Critical Reading of Research
Find a research article with some type of hypothesis test (ANOVA, single means, paired means). Use a scholarly source (journal article, institutional studies), give the complete citation, and attach the article to your response.
- Discuss the results of the hypothesis test. Comment on the choice of the test statistic.
- Point out anything interesting about the study and explain why you found it interesting. You may comment on the substance (what the researchers found) and/or the methods (how the researchers designed the study).
Book and Note Below
Fox, Levin, & Forde, Elementary Statistics in Criminal Justice Research (4th ed.)
- Chapter 8: Analysis of Variance
Important: In Module 4, you read Chapters 10 and 11 with a view to understanding the concepts and did not focus on how the tests were run in Excel. In this module, we will revert to how we used the Salkind textbook in previous modules. Work in Excel as you read the book, and make sure you understand how to run the tests.
· Salkind, Statistics for People Who (Think They) Hate Statistics: Using Microsoft Excel 2016 (4th ed.)
- Chapter 10: Only the Lonely: The One-Sample Z test
- Chapter 11: t(ea) for Two: Tests Between the Means of Different Groups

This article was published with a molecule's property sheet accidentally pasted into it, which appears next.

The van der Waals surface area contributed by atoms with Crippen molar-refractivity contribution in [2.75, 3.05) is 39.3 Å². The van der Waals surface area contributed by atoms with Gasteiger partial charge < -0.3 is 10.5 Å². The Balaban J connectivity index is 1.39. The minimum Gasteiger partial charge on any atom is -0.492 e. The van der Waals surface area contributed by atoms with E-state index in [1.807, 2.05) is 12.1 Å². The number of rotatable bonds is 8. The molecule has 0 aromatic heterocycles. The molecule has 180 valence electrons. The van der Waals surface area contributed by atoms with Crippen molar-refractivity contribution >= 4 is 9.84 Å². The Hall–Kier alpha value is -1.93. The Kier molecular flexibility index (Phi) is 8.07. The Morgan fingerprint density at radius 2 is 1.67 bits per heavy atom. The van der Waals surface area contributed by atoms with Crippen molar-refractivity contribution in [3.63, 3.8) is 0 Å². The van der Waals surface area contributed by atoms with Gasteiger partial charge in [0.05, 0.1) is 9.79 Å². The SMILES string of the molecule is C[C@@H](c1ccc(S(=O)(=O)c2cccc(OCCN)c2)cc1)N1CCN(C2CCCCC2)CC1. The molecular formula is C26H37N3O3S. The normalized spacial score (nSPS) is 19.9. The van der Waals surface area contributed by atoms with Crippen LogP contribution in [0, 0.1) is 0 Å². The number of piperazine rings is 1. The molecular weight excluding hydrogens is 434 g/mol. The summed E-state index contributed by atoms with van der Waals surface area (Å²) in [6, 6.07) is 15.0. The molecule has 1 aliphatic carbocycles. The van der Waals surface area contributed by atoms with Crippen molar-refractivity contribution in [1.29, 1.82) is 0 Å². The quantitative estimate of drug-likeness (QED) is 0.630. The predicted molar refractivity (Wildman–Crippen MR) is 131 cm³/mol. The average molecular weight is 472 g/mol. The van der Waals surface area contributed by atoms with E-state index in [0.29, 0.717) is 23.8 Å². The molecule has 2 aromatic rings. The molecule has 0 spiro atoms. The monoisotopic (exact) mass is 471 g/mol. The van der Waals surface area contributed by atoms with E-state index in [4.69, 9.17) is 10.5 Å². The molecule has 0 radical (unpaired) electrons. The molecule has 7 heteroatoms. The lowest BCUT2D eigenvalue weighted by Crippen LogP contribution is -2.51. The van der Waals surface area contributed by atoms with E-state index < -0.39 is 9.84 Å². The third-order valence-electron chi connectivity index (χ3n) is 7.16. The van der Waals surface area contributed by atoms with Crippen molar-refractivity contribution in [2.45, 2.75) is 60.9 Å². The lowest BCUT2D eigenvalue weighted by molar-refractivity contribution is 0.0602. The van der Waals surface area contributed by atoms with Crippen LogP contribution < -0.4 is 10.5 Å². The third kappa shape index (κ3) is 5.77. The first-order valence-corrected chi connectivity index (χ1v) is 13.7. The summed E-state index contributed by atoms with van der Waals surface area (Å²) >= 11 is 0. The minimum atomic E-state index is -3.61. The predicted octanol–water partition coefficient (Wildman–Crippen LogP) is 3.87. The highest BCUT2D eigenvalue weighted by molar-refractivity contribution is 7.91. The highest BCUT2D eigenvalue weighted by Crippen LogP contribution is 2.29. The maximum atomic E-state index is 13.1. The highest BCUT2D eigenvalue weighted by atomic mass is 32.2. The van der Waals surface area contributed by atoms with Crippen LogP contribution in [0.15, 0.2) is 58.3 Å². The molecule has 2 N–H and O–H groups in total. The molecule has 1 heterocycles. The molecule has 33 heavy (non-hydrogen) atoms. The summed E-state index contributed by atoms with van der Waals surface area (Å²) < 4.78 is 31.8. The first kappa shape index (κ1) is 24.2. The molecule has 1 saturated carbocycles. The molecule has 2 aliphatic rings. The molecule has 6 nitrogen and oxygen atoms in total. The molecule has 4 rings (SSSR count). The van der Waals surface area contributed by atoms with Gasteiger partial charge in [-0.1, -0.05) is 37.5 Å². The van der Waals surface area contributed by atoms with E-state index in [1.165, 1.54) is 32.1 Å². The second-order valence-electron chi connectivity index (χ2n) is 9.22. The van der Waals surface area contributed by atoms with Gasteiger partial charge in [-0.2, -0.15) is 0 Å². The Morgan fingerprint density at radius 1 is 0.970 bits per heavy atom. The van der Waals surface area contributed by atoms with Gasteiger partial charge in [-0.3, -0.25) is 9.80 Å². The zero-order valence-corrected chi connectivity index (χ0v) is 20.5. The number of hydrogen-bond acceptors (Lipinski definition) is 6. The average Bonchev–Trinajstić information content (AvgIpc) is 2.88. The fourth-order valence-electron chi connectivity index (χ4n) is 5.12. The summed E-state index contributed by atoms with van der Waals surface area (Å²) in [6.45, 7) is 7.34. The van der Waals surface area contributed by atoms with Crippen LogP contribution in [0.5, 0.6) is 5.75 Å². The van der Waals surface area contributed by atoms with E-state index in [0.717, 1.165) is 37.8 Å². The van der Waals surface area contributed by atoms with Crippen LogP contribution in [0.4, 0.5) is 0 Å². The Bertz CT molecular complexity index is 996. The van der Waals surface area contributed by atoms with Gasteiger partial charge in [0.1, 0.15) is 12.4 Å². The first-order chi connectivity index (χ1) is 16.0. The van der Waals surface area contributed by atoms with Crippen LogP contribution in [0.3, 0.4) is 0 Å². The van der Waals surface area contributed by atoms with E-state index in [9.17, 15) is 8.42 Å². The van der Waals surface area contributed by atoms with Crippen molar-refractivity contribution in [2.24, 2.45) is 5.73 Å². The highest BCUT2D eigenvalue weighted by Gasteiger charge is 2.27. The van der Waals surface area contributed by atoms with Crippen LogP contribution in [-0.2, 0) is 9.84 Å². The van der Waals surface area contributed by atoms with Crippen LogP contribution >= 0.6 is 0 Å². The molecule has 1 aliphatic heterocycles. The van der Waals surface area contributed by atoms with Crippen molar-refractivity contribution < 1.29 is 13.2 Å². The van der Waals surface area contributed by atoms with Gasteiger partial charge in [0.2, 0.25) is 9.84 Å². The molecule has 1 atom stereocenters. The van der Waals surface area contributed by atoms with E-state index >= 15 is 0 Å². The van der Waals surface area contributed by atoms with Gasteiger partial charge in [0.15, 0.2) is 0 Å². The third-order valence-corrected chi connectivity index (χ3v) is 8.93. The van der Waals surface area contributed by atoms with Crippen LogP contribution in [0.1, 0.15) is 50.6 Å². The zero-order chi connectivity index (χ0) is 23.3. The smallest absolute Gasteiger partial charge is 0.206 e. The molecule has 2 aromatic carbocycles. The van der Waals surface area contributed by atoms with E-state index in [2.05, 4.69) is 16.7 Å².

- Chapter 12: t(ea) for Two: Tests Between the Means of Related Groups
- Chapter 13: Two Groups Too Many? Try Analysis of Variance
· Hypothesis Testing and ANOVA
· Hypothesis Testing
Now that we understand the theory behind hypothesis testing and how to interpret the results, we will learn how to run the tests. Excel has an entire range of functions you can use to test hypotheses, but it requires that you understand how to set up a hypothesis and make the correct selection of test statistics and other parameters. The lab and readings in this module will help you learn how to run hypothesis tests.
So far, we have learnt how to test for differences between two groups. If we are interested in testing differences between more than two groups, we use a test called the analysis of variance (ANOVA). The ANOVA looks at the distribution of data within a group and also between groups and asks the question: Is there more variation across groups than there is within groups? The ANOVA is set up and interpreted similar to hypothesis tests from previous modules with null and research hypotheses, test statistics, and significance values. The main difference is that the test statistic in this case is the F value. However, the interpretation of results from the test statistics is the same as that from t-tests.
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